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Daher Kodiak 100 delivered to Arkansas Air Ambulance

Download: Printable PDF Date: 01 Jun 2021 14:11 (UTC) categories:
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Daher Kodiak 100 delivered to Arkansas Air Ambulance - Business aviation publisher
Tatjana Obrazcova
Country: United States Aircraft: Airplanes

Daher Kodiak 100 will improve and expand fixed- wing emergency medical services through their use in the U.S. as air ambulances by Airborne Flying Service, Inc., beginning with two aircraft leased from the non-profit American Heritage organization for operations in the South Central U.S. region. For 25 years, Airborne Flying Service has operated as an air charter company based in Hot Springs, Arkansas with an air medical operations location in Little Rock, Arkansas since 2016. The first of these Kodiak 100s is supporting the ground and airborne network of LifeNet Emergency Medical Services, with Airborne Flying Service taking advantage of the airplane’s STOL (short take-off and landing) characteristics in extending operations to more airports near rural communities.

JB Kirk, Airborne Flying Service’s president, said the benefits of the Kodiak 100 in an air ambulance role include the aircraft’s operational cost effectiveness, its large loading door, an airframe that is lower to the ground, and the state-of-the art cockpit with integrated flight deck.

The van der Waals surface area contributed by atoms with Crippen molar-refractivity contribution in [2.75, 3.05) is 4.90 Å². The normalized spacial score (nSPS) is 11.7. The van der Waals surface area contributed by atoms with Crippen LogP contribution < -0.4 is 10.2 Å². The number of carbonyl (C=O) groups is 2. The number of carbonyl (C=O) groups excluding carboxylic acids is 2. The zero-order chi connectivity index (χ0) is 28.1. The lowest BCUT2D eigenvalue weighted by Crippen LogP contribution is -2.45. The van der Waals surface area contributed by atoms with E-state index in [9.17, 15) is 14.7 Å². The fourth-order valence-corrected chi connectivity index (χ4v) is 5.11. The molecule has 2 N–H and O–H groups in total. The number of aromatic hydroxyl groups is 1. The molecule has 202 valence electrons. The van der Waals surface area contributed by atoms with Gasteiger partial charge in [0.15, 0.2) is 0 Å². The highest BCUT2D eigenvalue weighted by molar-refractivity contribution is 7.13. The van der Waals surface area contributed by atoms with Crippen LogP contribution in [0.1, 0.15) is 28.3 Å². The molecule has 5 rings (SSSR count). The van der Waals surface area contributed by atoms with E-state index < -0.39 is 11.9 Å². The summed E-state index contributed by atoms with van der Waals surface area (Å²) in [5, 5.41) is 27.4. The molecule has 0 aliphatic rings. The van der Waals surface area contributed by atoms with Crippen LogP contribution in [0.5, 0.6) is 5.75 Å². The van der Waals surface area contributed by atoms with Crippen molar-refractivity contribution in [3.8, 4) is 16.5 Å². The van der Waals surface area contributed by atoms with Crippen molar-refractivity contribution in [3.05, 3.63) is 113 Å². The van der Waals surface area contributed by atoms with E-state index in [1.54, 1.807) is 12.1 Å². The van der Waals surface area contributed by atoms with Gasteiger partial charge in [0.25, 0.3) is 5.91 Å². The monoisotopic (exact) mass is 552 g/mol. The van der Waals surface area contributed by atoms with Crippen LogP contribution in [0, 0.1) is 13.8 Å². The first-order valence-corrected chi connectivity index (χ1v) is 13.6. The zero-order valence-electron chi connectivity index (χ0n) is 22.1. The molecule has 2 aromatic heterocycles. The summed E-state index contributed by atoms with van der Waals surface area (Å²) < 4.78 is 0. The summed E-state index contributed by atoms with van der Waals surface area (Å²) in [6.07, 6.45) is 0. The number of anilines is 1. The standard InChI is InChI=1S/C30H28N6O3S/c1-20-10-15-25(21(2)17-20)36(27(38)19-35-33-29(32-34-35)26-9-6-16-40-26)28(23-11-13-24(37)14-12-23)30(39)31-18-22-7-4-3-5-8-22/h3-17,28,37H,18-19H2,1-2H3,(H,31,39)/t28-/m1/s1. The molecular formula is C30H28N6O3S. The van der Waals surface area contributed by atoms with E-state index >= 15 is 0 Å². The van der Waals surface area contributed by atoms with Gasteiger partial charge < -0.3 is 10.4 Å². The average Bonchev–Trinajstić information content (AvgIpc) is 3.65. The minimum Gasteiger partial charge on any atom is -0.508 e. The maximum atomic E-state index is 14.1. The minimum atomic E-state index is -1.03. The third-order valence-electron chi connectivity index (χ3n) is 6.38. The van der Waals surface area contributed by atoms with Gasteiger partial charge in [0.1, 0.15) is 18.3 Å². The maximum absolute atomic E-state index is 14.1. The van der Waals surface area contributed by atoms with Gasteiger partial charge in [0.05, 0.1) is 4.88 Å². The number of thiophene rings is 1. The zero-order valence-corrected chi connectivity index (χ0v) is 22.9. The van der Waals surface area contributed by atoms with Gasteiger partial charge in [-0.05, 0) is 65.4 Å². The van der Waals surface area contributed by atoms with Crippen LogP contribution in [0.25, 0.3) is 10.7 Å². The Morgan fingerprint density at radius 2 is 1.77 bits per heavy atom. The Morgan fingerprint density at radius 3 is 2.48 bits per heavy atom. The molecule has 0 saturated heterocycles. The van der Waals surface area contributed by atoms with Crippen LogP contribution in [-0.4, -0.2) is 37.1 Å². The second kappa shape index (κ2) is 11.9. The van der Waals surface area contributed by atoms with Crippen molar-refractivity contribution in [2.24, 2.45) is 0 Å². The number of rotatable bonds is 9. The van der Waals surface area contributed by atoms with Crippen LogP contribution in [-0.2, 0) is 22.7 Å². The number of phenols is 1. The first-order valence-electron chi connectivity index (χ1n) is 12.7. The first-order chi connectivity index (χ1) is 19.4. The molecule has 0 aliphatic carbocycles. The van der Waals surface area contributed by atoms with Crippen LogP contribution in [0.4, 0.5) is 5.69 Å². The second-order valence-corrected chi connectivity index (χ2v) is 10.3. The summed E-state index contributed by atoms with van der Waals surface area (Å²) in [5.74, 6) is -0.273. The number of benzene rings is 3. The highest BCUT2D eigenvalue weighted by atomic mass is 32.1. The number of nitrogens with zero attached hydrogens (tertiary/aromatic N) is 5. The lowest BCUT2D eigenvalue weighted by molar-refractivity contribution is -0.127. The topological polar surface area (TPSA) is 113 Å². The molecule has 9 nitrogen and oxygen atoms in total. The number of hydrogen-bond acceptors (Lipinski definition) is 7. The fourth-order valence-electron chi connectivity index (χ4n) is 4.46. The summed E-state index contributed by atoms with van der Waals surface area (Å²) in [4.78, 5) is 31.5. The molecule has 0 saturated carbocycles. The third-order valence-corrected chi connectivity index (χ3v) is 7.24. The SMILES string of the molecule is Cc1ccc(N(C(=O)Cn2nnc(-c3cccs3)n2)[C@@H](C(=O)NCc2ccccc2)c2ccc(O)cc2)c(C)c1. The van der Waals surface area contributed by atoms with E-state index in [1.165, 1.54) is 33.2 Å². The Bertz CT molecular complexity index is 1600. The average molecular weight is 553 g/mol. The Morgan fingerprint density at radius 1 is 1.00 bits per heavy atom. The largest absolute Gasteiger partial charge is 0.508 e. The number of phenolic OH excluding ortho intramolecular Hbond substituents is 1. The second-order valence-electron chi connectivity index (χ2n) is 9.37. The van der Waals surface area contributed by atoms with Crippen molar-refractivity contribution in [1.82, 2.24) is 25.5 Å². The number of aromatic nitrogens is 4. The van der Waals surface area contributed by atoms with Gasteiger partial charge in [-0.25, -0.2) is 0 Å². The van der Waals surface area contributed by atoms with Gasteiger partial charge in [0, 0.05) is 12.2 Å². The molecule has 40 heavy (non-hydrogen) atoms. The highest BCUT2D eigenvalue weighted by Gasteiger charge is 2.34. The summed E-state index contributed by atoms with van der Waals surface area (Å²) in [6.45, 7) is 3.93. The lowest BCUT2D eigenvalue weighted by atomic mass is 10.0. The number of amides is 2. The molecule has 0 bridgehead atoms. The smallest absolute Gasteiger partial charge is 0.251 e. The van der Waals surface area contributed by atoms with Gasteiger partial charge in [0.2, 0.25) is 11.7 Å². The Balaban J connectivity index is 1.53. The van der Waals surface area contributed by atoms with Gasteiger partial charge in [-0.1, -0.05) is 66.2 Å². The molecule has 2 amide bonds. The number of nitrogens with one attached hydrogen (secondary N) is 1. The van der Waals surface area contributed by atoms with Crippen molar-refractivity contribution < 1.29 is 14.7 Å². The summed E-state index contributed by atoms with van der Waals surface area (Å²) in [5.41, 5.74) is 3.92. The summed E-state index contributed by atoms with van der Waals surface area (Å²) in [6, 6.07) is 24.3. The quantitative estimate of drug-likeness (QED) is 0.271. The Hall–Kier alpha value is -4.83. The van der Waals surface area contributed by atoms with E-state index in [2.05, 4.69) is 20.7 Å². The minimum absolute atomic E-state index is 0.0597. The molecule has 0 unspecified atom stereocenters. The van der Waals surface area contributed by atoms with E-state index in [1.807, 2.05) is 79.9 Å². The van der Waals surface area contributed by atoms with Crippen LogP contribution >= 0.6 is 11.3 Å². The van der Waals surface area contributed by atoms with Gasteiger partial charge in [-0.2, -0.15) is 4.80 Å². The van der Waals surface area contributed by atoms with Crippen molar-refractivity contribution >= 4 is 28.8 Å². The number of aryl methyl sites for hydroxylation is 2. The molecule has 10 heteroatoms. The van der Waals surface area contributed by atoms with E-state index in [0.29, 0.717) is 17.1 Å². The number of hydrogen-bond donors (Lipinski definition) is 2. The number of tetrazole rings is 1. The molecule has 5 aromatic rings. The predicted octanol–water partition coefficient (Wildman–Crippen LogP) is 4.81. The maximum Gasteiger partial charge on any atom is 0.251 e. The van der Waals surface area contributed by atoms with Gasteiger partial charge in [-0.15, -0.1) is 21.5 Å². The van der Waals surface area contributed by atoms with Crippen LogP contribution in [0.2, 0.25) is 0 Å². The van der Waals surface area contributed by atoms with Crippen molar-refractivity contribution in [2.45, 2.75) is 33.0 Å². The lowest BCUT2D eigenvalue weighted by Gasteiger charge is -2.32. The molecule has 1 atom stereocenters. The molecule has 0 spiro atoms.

“The Kodiak 100 was a very deliberate choice after considering a full range of options, having made detailed analyses on capabilities and costs for new and used aircraft in single- and twin-engine versions,” Kirk explained. “Safety is the most important element of every flight we perform, and the Kodiak 100 fully meets our needs – especially at night and in bad weather – because it is simple and easy to use. Additionally, the PT6A-34 engine is a ‘bulletproof’ powerplant based on its proven reliability.”

In launching operations with the Kodiak 100, Airborne Flying Service is making the aircraft interoperable with ground ambulances through its development of a roll-on/roll-off capability. This avoids the necessity of moving a patient on/off a stretcher during transfers, while reducing the time a patient is exposed during loading/unloading between the ambulance and aircraft. It also facilitates the handling of heavier-weight patients. Transporting bariatric patients in the past has been challenging for the air medical transport industry because of smaller doors and less capable equipment.

“The airplane’s ergonomics are exactly what we need for emergency services,” Kirk said. “While its cross-section and payload are very similar to our twin-engine aircraft, the Kodiak 100’s acquisition and operating costs are much more attractive than a twin, and its lower landing speed opens many more runways for our services.”

Nicolas Chabbert, the Senior Vice President of Daher’s Aircraft Division and CEO of Kodiak Aircraft, said the Kodiak 100 is perfectly suited for emergency medical airlift to underserved markets, enabling flights directly to local airports.

“Airborne Flying Service has developed a very promising scenario for the Kodiak 100 in air ambulance applications,” Chabbert added. “The company’s experience working with multiple ambulance services and building transport networks in underserved areas makes this a great opportunity. We are fully ready to support its development of such operations and to seek future evolution for the aircraft in other markets.”

The two Kodiak 100s acquired by the American Heritage organization and leased to Airborne Flying Service were sold by American Kodiak, the authorized Kodiak 100 dealership that covers the seven U.S. central states from Texas, Louisiana and Arkansas to Nebraska and Missouri.



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